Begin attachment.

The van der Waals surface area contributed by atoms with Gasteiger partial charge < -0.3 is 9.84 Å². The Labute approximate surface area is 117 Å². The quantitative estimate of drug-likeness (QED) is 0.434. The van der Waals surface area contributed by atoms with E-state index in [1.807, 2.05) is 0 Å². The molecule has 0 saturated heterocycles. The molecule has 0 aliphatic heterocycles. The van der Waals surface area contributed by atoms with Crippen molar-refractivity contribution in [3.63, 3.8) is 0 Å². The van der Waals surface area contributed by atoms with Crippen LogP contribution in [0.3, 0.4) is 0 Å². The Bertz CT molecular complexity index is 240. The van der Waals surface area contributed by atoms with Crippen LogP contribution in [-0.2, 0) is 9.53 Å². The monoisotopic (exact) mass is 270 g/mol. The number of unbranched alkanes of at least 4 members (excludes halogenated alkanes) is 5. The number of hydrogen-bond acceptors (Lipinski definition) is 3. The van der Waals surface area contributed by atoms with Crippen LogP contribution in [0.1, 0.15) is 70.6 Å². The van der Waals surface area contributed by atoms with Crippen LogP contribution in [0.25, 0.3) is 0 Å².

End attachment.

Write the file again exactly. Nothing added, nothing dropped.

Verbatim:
The van der Waals surface area contributed by atoms with Gasteiger partial charge < -0.3 is 9.84 Å². The Labute approximate surface area is 117 Å². The quantitative estimate of drug-likeness (QED) is 0.434. The van der Waals surface area contributed by atoms with E-state index in [1.807, 2.05) is 0 Å². The molecule has 0 saturated heterocycles. The molecule has 0 aliphatic heterocycles. The van der Waals surface area contributed by atoms with Crippen molar-refractivity contribution in [3.63, 3.8) is 0 Å². The van der Waals surface area contributed by atoms with Crippen LogP contribution in [0.3, 0.4) is 0 Å². The Bertz CT molecular complexity index is 240. The van der Waals surface area contributed by atoms with Crippen LogP contribution in [-0.2, 0) is 9.53 Å². The monoisotopic (exact) mass is 270 g/mol. The number of unbranched alkanes of at least 4 members (excludes halogenated alkanes) is 5. The number of hydrogen-bond acceptors (Lipinski definition) is 3. The van der Waals surface area contributed by atoms with Crippen LogP contribution in [0.1, 0.15) is 70.6 Å². The van der Waals surface area contributed by atoms with Crippen LogP contribution in [0.25, 0.3) is 0 Å².